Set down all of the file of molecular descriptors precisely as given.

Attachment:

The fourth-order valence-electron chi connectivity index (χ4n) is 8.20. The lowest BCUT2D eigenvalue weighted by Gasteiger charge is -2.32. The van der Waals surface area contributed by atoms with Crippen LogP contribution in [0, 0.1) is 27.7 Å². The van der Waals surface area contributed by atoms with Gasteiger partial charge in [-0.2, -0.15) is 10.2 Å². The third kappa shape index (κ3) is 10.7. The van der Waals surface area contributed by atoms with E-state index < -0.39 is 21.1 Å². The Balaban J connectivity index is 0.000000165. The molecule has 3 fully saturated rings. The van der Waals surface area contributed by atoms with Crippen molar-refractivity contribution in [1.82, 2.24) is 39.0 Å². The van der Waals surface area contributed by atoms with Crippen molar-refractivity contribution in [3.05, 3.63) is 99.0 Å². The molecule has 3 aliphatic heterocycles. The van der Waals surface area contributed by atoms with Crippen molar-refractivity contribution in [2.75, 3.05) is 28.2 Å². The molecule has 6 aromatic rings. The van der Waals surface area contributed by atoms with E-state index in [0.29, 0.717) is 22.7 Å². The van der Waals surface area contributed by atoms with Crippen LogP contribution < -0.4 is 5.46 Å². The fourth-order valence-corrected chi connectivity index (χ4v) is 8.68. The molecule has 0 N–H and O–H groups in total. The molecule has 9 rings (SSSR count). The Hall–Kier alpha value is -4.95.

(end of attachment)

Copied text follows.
The fourth-order valence-electron chi connectivity index (χ4n) is 8.20. The lowest BCUT2D eigenvalue weighted by Gasteiger charge is -2.32. The van der Waals surface area contributed by atoms with Crippen LogP contribution in [0, 0.1) is 27.7 Å². The van der Waals surface area contributed by atoms with Gasteiger partial charge in [-0.2, -0.15) is 10.2 Å². The third kappa shape index (κ3) is 10.7. The van der Waals surface area contributed by atoms with E-state index < -0.39 is 21.1 Å². The Balaban J connectivity index is 0.000000165. The molecule has 3 fully saturated rings. The van der Waals surface area contributed by atoms with Crippen molar-refractivity contribution in [1.82, 2.24) is 39.0 Å². The van der Waals surface area contributed by atoms with Crippen molar-refractivity contribution in [3.05, 3.63) is 99.0 Å². The molecule has 3 aliphatic heterocycles. The van der Waals surface area contributed by atoms with Crippen molar-refractivity contribution in [2.75, 3.05) is 28.2 Å². The molecule has 6 aromatic rings. The van der Waals surface area contributed by atoms with E-state index in [0.29, 0.717) is 22.7 Å². The van der Waals surface area contributed by atoms with Crippen LogP contribution < -0.4 is 5.46 Å². The fourth-order valence-corrected chi connectivity index (χ4v) is 8.68. The molecule has 0 N–H and O–H groups in total. The molecule has 9 rings (SSSR count). The Hall–Kier alpha value is -4.95.